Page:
One of the performance tips of Julia is not using global variables. I have a problem in which
I need to pass a lot of data to a function, but the function needs to be called in a specific way,
and the data must be passed “under the hood” to the function. In Fortran I used modules for that
purpose (or commons, before that), and the variables of the data were visible only for the functions
that explicitly appealed to them (i. e. use Data). I cannot find, or understand, a satisfactory alternative in Julia. For example:
struct Data a :: Int64 end data = Data(2) function foo(x :: Int64) return data.a * x end x = 1 foo(x)
First, it seems that “data” is a global variable. I am not sure if passing data like this results in a performance loss. If so, how to improve that, given that I cannot change the syntax of the function call? Is the use of data as in the example above worse than the use of modules in Fortran, or is it the same sort of thing?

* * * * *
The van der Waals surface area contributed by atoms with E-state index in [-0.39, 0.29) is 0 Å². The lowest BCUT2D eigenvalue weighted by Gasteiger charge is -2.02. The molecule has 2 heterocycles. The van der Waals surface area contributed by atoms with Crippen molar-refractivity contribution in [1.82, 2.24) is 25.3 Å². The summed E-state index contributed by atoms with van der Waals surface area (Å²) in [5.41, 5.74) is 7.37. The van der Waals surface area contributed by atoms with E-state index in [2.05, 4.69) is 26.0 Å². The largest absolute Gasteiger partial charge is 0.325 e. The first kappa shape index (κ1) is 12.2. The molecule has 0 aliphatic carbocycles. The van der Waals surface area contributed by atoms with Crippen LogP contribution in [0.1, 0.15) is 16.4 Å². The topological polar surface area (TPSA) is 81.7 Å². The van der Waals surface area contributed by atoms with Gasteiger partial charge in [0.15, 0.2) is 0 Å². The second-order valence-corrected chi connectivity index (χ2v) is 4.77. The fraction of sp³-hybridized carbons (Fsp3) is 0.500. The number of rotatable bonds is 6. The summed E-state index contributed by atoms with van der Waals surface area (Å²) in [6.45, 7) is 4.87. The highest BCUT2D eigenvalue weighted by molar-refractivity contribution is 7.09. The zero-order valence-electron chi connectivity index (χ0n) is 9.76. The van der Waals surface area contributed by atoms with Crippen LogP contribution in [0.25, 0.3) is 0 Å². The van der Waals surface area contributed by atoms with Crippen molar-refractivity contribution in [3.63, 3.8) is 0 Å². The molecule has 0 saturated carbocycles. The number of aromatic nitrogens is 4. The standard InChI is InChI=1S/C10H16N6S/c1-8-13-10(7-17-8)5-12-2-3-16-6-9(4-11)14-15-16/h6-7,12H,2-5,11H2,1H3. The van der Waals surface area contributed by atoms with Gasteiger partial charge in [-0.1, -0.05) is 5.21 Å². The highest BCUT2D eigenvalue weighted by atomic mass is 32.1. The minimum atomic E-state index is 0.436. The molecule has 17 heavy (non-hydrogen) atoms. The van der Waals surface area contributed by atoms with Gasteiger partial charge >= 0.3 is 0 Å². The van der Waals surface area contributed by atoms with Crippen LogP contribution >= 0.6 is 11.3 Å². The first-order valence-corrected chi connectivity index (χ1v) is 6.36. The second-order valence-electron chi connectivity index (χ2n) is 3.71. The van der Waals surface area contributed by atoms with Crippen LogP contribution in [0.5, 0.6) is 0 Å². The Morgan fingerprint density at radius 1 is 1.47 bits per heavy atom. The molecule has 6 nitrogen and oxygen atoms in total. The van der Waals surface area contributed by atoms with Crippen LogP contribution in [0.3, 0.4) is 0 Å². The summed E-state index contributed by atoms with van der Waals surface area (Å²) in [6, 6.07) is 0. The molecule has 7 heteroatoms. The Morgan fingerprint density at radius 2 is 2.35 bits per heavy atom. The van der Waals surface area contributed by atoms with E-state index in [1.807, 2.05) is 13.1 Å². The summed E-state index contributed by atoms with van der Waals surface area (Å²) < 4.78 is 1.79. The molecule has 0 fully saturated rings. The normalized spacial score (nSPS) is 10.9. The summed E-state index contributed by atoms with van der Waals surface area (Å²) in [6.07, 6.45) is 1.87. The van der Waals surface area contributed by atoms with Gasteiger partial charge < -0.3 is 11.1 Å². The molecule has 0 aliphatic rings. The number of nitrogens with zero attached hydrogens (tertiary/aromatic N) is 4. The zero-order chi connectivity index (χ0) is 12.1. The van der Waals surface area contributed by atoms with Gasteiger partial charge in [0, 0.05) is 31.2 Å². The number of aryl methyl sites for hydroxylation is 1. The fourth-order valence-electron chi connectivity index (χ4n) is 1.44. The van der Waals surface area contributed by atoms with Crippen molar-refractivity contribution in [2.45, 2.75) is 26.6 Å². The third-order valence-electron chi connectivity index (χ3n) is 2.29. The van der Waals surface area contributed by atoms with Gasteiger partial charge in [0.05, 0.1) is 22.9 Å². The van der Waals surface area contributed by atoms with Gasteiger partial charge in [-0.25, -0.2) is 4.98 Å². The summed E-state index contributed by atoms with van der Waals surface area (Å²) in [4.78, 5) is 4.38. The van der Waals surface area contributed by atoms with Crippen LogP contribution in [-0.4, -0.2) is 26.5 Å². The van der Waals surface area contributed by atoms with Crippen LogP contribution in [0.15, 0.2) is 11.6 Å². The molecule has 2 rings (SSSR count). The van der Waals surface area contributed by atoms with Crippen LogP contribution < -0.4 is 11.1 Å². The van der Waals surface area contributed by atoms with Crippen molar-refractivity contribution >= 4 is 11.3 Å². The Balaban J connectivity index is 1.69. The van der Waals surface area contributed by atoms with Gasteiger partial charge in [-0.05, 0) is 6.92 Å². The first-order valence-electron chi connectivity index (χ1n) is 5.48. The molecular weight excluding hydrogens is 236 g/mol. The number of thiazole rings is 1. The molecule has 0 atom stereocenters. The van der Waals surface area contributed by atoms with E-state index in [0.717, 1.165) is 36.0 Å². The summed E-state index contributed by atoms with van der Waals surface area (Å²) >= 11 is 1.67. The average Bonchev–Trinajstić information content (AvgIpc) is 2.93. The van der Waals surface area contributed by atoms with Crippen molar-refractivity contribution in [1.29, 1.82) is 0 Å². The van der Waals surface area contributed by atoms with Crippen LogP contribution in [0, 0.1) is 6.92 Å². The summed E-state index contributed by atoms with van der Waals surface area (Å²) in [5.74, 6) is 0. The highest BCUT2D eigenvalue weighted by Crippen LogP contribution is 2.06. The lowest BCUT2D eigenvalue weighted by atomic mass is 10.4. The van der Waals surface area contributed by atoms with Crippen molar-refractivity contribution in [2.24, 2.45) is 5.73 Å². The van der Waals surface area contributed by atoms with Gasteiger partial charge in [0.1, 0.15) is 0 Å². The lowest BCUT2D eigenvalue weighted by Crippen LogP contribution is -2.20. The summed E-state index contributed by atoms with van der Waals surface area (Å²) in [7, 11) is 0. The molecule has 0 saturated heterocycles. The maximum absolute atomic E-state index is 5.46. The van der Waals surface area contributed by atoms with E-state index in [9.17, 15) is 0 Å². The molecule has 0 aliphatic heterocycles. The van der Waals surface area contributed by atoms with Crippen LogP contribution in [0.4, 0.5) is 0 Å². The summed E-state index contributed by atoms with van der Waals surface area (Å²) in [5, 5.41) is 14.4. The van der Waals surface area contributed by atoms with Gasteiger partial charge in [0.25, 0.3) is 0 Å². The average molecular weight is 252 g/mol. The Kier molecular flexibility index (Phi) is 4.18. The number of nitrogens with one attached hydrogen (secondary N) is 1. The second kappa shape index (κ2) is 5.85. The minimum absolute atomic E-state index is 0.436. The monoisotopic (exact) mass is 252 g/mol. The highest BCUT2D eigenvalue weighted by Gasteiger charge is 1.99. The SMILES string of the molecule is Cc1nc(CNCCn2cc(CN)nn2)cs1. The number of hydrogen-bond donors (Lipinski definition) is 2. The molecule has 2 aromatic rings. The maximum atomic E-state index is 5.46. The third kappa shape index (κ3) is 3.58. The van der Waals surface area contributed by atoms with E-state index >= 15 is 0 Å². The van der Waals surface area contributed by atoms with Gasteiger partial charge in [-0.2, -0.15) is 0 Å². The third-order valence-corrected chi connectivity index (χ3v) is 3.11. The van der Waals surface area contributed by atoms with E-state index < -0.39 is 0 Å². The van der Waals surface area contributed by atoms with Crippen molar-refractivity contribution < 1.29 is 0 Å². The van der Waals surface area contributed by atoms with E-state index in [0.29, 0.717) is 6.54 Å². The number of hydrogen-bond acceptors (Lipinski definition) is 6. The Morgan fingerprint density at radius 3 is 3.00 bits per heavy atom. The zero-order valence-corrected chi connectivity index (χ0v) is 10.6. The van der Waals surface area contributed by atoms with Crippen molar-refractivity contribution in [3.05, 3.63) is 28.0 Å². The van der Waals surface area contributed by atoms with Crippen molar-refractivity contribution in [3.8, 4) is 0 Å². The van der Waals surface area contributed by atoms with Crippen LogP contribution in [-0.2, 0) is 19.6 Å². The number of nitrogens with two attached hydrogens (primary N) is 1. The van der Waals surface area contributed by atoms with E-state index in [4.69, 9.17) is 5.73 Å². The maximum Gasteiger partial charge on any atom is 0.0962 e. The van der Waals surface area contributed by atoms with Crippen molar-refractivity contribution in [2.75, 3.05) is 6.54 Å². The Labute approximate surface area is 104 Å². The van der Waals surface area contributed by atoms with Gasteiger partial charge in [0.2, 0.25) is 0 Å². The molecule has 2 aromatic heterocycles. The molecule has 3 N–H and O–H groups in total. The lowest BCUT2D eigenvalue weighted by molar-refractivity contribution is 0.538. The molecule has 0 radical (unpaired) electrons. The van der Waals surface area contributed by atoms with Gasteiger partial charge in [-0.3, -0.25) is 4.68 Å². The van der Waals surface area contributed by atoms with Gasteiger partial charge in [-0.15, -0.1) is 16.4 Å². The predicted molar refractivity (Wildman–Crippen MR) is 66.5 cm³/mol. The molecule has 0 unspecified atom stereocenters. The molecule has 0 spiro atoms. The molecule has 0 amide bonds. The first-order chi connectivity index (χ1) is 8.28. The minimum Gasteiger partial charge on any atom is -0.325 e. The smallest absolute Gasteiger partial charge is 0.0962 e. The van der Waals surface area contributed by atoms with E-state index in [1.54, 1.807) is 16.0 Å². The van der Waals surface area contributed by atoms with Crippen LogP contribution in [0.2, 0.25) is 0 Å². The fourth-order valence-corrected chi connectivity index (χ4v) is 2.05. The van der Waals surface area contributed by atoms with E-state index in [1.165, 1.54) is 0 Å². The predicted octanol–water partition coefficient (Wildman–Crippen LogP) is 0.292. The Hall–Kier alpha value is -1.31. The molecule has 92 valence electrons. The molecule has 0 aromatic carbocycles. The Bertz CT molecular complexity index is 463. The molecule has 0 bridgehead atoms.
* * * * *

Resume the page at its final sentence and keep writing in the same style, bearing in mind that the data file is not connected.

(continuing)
Second, it bothers me that I do not need to explicitly state inside the function that I will be using the
data of the global variable “data”. Should I add a “global data” to make that explicitly as good practice?
What confuses me here is that declaring the variable as global changes how the function sees the data, as a modification of its values results, or not, in an undefined error:
b=1 function foo() global b b = b + 1 end foo() function foo_error() b = b + 1 end foo_error() # ERROR: b not defined function foo2() return b + 1 end foo2() # But this works
Additionally, can I change the name of the variable in the local scope? (That is, something like “using data as mydata”).